“How does an embittered classical musician get his hands on a sonic-blasting violin?” “What happened to the rock band that disappeared in a sonic boom? Were they killed? Did they come back after the end of the show?” “How does the Fiddler figure $100,000 is enough to build a decent conservatory?” “How is it the Fiddler seemed to know everything about Flintridge’s business dealings except the fact Flintridge was one of his own orchestra’s major patrons?” “How does an old guy with a fancy-ass fiddle make Spider-Man break a sweat for longer than five seconds?” For crying out loud, people, it’s a cartoon! Why must you ask so many questions? You start questioning the logic of the Fiddler’s existence, and next thing you know you’re trying to figure out how Spider-Man can build a boat and functioning outboard motor from his webs and that is one rabbit hole you just do not want to go down. C-


The Plotter

“They call me the Plotter/I be funkier than Mr. Kotter/When it comes to crime, there’s just no one hotter…” Sorry, I’ve just finished watching this one and I’m still feeling the beatnik groove, man. Like, those really are some crazy pajamas that Spider-Square is sporting. Right, right, the Plotter — it’s hard to take a guy seriously when his main powers seem to be watching television monitors and berating henchmen, but at least he had the “vertically challenged mastermind” category all to himself — until Peter Dinklage came along, anyway. That probably impressed some of the ladies. C+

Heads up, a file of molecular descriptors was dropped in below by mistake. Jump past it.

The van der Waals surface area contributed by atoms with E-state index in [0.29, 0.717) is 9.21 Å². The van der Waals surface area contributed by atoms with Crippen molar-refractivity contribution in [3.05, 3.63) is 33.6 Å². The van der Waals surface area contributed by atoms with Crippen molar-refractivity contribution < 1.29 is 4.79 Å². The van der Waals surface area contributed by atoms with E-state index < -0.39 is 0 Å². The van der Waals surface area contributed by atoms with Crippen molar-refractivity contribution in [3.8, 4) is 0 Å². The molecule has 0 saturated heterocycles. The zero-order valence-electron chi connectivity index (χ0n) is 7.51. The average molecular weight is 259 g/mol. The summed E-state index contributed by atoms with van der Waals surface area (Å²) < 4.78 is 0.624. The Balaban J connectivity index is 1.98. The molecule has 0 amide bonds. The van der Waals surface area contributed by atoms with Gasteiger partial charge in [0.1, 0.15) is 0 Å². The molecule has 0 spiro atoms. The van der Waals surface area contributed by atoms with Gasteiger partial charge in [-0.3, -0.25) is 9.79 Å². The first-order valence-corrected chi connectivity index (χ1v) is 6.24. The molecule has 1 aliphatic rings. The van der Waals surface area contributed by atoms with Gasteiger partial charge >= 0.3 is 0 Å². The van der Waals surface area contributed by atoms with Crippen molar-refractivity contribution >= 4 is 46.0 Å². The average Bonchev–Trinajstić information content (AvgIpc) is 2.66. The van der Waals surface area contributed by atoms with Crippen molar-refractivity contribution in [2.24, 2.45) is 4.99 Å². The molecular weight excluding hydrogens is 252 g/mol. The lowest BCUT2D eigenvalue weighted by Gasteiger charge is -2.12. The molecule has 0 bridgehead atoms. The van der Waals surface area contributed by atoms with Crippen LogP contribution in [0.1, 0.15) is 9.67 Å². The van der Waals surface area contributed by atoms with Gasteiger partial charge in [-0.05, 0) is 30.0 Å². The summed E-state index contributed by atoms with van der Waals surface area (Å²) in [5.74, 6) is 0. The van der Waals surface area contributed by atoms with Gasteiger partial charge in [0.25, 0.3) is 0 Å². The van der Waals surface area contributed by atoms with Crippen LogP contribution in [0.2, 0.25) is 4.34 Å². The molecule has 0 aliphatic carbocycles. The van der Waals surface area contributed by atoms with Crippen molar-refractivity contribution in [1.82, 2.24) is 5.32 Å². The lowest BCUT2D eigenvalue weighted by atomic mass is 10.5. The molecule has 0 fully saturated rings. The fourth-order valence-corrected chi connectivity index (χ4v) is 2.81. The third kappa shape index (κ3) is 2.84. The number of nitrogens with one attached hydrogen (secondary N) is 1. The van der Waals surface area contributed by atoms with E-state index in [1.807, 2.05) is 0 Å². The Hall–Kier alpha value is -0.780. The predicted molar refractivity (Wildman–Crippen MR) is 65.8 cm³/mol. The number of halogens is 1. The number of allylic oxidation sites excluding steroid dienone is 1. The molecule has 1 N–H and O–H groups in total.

Human Fly Twins

Also known as Stan and Lee (ha!) Patterson, these twin brothers were former circus performers who put their high-wire and acrobatic skills to use impersonating Spider-Man and robbing people. Which, don’t get me wrong, is totally not cool, but I have to say it’s refreshing to see Spidey mix it up with some fun-loving bad guys whose ability to befuddle him doesn’t rely on magic fiddles, shadow-specs or mute bushmen. And it has to be said: for all his heroic qualities, Spider-Man could be a real smartass when he wanted to be, and it’s kind of nice seeing him on the receiving end of the wisecracking abuse once in a while. A shame they never crossed over into the comic books; they would have been way more fun to see in action than the comic-book Human Fly, who managed to rip off both the Scorpion and Jeff Goldblum with his backstory before dying, coming back and getting turned into an acid-vomiting, prostitute-eating cannibal. And that’s why my kid reads Pokemon manuals and Diary of a Wimpy KidB+